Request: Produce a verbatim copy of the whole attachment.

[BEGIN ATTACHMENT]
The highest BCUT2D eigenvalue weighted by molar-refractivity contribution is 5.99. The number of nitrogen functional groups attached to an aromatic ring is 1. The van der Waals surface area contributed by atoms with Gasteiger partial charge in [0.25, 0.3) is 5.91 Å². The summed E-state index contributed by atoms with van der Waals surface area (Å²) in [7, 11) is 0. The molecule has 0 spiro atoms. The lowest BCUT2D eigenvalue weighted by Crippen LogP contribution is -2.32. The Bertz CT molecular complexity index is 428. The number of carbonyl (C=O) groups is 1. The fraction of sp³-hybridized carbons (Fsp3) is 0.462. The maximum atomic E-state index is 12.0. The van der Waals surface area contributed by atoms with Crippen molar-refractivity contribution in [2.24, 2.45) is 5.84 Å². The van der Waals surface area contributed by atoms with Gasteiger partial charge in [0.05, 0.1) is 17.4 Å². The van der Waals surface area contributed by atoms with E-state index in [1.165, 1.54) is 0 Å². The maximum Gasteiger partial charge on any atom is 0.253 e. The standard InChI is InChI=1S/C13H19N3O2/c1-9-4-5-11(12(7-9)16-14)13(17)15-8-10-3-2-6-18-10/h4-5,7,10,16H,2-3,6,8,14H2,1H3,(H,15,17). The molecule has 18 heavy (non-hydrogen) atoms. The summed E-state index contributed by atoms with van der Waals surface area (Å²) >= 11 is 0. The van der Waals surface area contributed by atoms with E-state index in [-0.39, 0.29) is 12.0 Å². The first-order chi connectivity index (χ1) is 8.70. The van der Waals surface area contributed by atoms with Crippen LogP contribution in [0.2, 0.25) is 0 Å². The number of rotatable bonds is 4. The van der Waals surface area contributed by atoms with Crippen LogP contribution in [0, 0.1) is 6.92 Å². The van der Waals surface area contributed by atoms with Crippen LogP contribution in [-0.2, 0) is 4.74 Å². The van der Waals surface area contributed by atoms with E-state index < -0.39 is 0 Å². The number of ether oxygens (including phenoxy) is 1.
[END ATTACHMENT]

The highest BCUT2D eigenvalue weighted by molar-refractivity contribution is 5.99. The number of nitrogen functional groups attached to an aromatic ring is 1. The van der Waals surface area contributed by atoms with Gasteiger partial charge in [0.25, 0.3) is 5.91 Å². The summed E-state index contributed by atoms with van der Waals surface area (Å²) in [7, 11) is 0. The molecule has 0 spiro atoms. The lowest BCUT2D eigenvalue weighted by Crippen LogP contribution is -2.32. The Bertz CT molecular complexity index is 428. The number of carbonyl (C=O) groups is 1. The fraction of sp³-hybridized carbons (Fsp3) is 0.462. The maximum atomic E-state index is 12.0. The van der Waals surface area contributed by atoms with Crippen molar-refractivity contribution in [2.24, 2.45) is 5.84 Å². The van der Waals surface area contributed by atoms with Gasteiger partial charge in [0.05, 0.1) is 17.4 Å². The van der Waals surface area contributed by atoms with E-state index in [1.165, 1.54) is 0 Å². The maximum Gasteiger partial charge on any atom is 0.253 e. The standard InChI is InChI=1S/C13H19N3O2/c1-9-4-5-11(12(7-9)16-14)13(17)15-8-10-3-2-6-18-10/h4-5,7,10,16H,2-3,6,8,14H2,1H3,(H,15,17). The molecule has 18 heavy (non-hydrogen) atoms. The summed E-state index contributed by atoms with van der Waals surface area (Å²) >= 11 is 0. The van der Waals surface area contributed by atoms with E-state index in [-0.39, 0.29) is 12.0 Å². The first-order chi connectivity index (χ1) is 8.70. The van der Waals surface area contributed by atoms with Crippen LogP contribution in [0.2, 0.25) is 0 Å². The number of rotatable bonds is 4. The van der Waals surface area contributed by atoms with Crippen LogP contribution in [0, 0.1) is 6.92 Å². The van der Waals surface area contributed by atoms with Crippen LogP contribution in [-0.2, 0) is 4.74 Å². The van der Waals surface area contributed by atoms with E-state index < -0.39 is 0 Å². The number of ether oxygens (including phenoxy) is 1.